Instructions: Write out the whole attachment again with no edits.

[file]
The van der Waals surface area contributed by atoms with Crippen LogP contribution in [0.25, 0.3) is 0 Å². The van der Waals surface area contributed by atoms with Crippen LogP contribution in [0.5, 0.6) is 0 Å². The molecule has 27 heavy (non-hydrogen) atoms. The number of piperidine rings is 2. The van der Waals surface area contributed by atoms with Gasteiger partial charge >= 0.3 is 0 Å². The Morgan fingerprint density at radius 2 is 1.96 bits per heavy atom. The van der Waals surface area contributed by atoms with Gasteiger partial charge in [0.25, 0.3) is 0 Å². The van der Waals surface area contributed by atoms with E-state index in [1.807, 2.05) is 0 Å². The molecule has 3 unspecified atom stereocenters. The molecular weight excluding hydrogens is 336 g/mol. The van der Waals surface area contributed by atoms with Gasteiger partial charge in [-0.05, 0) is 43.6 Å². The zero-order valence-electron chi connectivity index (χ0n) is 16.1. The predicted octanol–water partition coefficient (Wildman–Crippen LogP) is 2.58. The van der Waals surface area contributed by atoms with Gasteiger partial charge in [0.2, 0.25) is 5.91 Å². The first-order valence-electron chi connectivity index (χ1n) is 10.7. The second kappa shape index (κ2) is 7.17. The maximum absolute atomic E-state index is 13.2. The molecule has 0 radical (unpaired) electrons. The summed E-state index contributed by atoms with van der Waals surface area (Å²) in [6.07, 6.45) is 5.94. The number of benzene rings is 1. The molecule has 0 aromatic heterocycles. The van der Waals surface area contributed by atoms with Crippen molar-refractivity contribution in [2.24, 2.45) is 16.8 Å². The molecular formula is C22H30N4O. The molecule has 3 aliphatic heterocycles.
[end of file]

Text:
The van der Waals surface area contributed by atoms with Crippen LogP contribution in [0.25, 0.3) is 0 Å². The van der Waals surface area contributed by atoms with Crippen LogP contribution in [0.5, 0.6) is 0 Å². The molecule has 27 heavy (non-hydrogen) atoms. The number of piperidine rings is 2. The van der Waals surface area contributed by atoms with Gasteiger partial charge >= 0.3 is 0 Å². The Morgan fingerprint density at radius 2 is 1.96 bits per heavy atom. The van der Waals surface area contributed by atoms with Gasteiger partial charge in [0.25, 0.3) is 0 Å². The van der Waals surface area contributed by atoms with E-state index in [1.807, 2.05) is 0 Å². The molecule has 3 unspecified atom stereocenters. The molecular weight excluding hydrogens is 336 g/mol. The van der Waals surface area contributed by atoms with Gasteiger partial charge in [-0.05, 0) is 43.6 Å². The zero-order valence-electron chi connectivity index (χ0n) is 16.1. The predicted octanol–water partition coefficient (Wildman–Crippen LogP) is 2.58. The van der Waals surface area contributed by atoms with Gasteiger partial charge in [0.2, 0.25) is 5.91 Å². The first-order valence-electron chi connectivity index (χ1n) is 10.7. The second kappa shape index (κ2) is 7.17. The maximum absolute atomic E-state index is 13.2. The molecule has 0 radical (unpaired) electrons. The summed E-state index contributed by atoms with van der Waals surface area (Å²) in [6.07, 6.45) is 5.94. The number of benzene rings is 1. The molecule has 0 aromatic heterocycles. The van der Waals surface area contributed by atoms with Crippen molar-refractivity contribution in [2.24, 2.45) is 16.8 Å². The molecular formula is C22H30N4O. The molecule has 3 aliphatic heterocycles.